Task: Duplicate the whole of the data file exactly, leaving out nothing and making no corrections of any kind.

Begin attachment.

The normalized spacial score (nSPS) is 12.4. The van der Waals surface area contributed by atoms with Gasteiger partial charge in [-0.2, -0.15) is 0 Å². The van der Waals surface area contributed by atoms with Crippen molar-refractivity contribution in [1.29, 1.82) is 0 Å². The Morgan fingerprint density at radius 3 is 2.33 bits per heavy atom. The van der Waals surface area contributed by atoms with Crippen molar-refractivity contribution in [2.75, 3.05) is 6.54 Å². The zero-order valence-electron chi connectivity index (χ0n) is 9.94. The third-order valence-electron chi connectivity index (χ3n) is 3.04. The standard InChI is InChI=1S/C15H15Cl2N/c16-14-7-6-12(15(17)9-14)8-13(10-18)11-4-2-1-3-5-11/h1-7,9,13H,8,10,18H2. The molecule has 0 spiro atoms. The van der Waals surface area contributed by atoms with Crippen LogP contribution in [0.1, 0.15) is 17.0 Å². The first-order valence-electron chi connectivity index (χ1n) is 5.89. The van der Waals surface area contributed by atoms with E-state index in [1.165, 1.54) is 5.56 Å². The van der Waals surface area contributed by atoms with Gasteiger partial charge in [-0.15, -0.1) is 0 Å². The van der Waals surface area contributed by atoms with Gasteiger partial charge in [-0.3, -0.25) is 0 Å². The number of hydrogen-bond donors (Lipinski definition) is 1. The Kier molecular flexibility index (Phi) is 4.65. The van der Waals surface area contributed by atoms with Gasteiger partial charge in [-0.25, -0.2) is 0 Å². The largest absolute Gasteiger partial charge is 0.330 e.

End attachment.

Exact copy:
The normalized spacial score (nSPS) is 12.4. The van der Waals surface area contributed by atoms with Gasteiger partial charge in [-0.2, -0.15) is 0 Å². The van der Waals surface area contributed by atoms with Crippen molar-refractivity contribution in [1.29, 1.82) is 0 Å². The Morgan fingerprint density at radius 3 is 2.33 bits per heavy atom. The van der Waals surface area contributed by atoms with Crippen molar-refractivity contribution in [2.75, 3.05) is 6.54 Å². The zero-order valence-electron chi connectivity index (χ0n) is 9.94. The third-order valence-electron chi connectivity index (χ3n) is 3.04. The standard InChI is InChI=1S/C15H15Cl2N/c16-14-7-6-12(15(17)9-14)8-13(10-18)11-4-2-1-3-5-11/h1-7,9,13H,8,10,18H2. The molecule has 0 spiro atoms. The van der Waals surface area contributed by atoms with Crippen LogP contribution in [0.1, 0.15) is 17.0 Å². The first-order valence-electron chi connectivity index (χ1n) is 5.89. The van der Waals surface area contributed by atoms with E-state index in [1.165, 1.54) is 5.56 Å². The van der Waals surface area contributed by atoms with Gasteiger partial charge in [-0.15, -0.1) is 0 Å². The van der Waals surface area contributed by atoms with Gasteiger partial charge in [-0.3, -0.25) is 0 Å². The number of hydrogen-bond donors (Lipinski definition) is 1. The Kier molecular flexibility index (Phi) is 4.65. The van der Waals surface area contributed by atoms with Gasteiger partial charge in [-0.25, -0.2) is 0 Å². The largest absolute Gasteiger partial charge is 0.330 e.